Alternative 3: Sparkfun’s electret kit
I have also ordered the sparkfun electret microphone kit.
Sparkfun’s breakout board for electret microphone
I have connected the Vcc pin to the +5V of the Arduino and connected the GND and AUD pins to the audio input of my computer. Looking at signal generated by the microphone in almost silence we can see, on the computer:
you can see that there is already some noise, and that it is also saturated (though the amplification gain in the computer is set to its minimum).
Using some headphones and pushing with white noise in them:
White noise response of Sparkfun’s kit
you see a band-pass behavior, but we can never guess exactly what filters what as we have the headphones, the microphone, the amplification circuit and the computer’s input in a chain.
Now let’s analyse the range dynamics with Arduino:
|range: 745 AVG: 512
||range: 839 AVG: 508
||range: 1023 AVG: 513
That proves that the circuit exploits the full range 0-5V completely, although it might amplify the signal quite strongly if compared to the opamp circuit whose range in almost silence was much smaller.
The audio analysis algorithm
You can always use analog filters to detect the signal’s spectrum in a set of possible bands. A common integrated circuit used in several projects is the MSEGQ7 which is able to give you the peak of the signal in 7 different bands around the following frequencies: 63Hz, 160Hz, 400Hz, 1kHz, 2.5kHz, 6.25kHz and 16kH. There is a good tutorial here, in this case you don’t need to do signal processing, nor you need to worry about sampling frequency and other stuff, you have the value of the peak right in your analog input 😉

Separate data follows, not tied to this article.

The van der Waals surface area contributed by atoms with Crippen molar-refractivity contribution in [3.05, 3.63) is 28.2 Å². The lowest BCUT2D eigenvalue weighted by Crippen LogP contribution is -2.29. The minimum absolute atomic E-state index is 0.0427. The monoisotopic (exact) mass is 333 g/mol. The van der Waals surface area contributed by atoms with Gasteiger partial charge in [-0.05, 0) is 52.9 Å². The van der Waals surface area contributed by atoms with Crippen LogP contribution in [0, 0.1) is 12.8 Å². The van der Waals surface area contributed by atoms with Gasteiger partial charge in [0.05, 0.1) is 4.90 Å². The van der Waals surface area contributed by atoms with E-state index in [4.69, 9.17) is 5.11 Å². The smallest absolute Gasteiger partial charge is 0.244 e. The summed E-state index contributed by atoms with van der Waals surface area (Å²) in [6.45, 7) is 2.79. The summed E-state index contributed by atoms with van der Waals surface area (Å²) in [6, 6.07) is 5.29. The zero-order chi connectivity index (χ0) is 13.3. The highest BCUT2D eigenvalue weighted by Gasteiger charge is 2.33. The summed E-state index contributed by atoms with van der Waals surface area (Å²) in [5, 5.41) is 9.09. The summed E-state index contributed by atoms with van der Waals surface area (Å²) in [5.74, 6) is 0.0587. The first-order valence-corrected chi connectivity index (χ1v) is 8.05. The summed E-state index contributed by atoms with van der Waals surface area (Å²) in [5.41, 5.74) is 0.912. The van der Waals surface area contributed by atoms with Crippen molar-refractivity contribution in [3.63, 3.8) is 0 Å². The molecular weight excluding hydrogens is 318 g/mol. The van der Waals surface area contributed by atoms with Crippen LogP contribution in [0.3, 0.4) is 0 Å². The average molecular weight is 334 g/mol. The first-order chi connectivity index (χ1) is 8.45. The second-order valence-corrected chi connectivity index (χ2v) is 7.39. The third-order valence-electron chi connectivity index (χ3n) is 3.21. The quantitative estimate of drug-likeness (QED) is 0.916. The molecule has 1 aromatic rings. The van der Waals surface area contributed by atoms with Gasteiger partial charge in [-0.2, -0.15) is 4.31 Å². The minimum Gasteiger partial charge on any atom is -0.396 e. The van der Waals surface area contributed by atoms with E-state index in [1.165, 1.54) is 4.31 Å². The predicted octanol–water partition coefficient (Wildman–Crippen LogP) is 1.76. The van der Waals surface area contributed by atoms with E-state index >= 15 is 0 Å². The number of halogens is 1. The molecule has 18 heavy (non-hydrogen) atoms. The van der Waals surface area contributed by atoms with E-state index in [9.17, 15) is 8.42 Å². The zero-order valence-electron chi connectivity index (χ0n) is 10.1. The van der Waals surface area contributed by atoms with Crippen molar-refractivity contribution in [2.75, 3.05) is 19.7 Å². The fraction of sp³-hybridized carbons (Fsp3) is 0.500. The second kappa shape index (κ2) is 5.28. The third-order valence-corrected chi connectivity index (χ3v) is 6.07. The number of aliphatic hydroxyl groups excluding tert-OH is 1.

In this case you have to address two separate problems here: sampling the signal and analyzing it in the frequency domain.
A serious approach to audio analysis in Arduino would need increasing the sampling rate of the Arduino ADC. My Arduino Diecimila normally samples at about 10KHz (depending on the code you have in the middle, in theory it should be 9615).
It is also possible to sample at higher frequencies setting the ADC prescaler in a different way. With this trick you can reach 77KHz of sampling rate on ATMega168 without significant loss of quality. This page, this page and this other one explain the concept well.
Here are two examples of how to set the prescaler:
#define cbi(sfr, bit) (_SFR_BYTE(sfr) &= ~_BV(bit))
#define sbi(sfr, bit) (_SFR_BYTE(sfr) |= _BV(bit))
//example 1: Set prescaler to 16 (= 77MHz) (1-0-0)
sbi(ADCSRA,ADPS2) ; //Sets ADPS2 to 1
cbi(ADCSRA,ADPS1) ; //Sets ADPS1 to 0
cbi(ADCSRA,ADPS0) ; //Sets ADPS0 to 0
//example2: Set prescaler to 64 (= 19KHz) (1-1-0)